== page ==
The printed circuit board (PCB) provides for mechanical decoupling of the optical connector from a rigid substrate, wherein the electrical connection between the PCB and the opto-electronic subassembly can be rigid or flexible. By way of example, a rigid connection can be an opto-electronic module directly attached with a ceramic carrier that is mounted onto the PCB. A flexible connection is provided that introduces electrical flex as a connection between the PCB and the opto-electronic module. As a result, mechanical stress is minimized and increased versatility is achieved.
Additional features and advantages are realized through the techniques of the present invention. Other embodiments and aspects of the invention are described in detail herein and are considered a part of the claimed invention. For a better understanding of the invention with advantages and features, refer to the description and to the drawings.
The subject matter, which is regarded as the invention, is particularly pointed out and distinctly claimed in the claims at the conclusion of the specification. The foregoing and other objects, features, and advantages of the invention are apparent from the following detailed description taken in conjunction with the accompanying drawings in which:
The detailed description explains the preferred embodiments of the invention, together with advantages and features, by way of example with reference to the drawings.
Disclosed herein is a circuit board having a mechanically decoupled opto-mechanical connector for coupling a flexible optical waveguide that is releasably disposed thereon to an opto-electronic subassembly or module. As will be discussed in greater detail below, the flexible optical waveguide includes an end portion that is releasably attached at a position that is close to the optical facet and is equipped with a passively aligned connector. This results in a mechanically decoupled opto-mechanical connector for the waveguide with minimal mechanical stress. Any type of optical element, e.g., active or passive, can be connected to the connector.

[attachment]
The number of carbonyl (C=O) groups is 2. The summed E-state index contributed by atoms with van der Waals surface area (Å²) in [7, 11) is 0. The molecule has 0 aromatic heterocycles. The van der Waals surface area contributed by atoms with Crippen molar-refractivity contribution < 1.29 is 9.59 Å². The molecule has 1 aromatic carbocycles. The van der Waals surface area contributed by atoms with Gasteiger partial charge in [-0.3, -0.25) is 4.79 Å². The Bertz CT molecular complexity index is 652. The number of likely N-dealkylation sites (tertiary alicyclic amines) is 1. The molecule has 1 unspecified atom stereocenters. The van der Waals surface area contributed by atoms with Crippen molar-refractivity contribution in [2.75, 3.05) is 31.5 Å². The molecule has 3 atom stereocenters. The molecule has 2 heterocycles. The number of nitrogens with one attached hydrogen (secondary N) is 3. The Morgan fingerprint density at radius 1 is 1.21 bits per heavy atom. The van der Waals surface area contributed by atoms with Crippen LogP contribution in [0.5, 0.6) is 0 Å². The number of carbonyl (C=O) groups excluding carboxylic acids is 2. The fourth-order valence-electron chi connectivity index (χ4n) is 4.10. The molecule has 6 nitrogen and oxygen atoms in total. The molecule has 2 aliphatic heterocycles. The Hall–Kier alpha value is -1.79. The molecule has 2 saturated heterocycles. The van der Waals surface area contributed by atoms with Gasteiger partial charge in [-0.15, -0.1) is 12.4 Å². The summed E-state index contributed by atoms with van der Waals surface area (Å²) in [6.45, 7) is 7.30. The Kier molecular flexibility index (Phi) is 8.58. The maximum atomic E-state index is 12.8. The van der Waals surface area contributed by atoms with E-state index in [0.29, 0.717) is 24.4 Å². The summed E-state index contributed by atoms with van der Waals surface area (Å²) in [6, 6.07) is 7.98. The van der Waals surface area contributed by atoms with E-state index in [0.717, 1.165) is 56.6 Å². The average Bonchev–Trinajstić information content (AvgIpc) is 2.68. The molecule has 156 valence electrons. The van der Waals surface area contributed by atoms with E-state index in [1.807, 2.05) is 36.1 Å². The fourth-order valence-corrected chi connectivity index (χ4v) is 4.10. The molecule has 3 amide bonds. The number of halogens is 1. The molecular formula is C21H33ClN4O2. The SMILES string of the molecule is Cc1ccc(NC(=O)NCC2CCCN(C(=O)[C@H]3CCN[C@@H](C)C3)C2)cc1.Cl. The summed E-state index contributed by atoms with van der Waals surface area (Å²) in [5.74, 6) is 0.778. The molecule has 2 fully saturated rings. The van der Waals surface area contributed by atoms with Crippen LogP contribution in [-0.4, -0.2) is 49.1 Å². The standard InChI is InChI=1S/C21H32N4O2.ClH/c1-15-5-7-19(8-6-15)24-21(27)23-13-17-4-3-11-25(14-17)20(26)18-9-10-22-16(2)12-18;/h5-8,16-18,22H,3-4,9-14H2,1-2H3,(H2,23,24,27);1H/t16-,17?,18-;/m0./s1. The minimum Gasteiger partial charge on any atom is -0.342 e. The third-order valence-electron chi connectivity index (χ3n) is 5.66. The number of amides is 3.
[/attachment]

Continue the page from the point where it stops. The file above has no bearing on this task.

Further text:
The flexible optical waveguide end 14 is disposed in close proximity to an optical facet (not shown) and also includes one or more passive alignment features 17, e.g., a copper marker. The passive alignment feature 17 is utilized to align a mechanical adapter 19, which acts, in combination with the connector 16, as an opto-mechanical connector of the waveguide 12. The printed circuit board (i.e., PCB) includes a relatively rigid upper board 18, which can include various electrical lines including all high frequency lines. Exemplary board materials include, without limitation, FR4 (woven glass fiber bundles in a resin matrix), surface laminated circuitry boards, substrate materials used for organic and inorganic carriers, polyimides, LCP, and the like.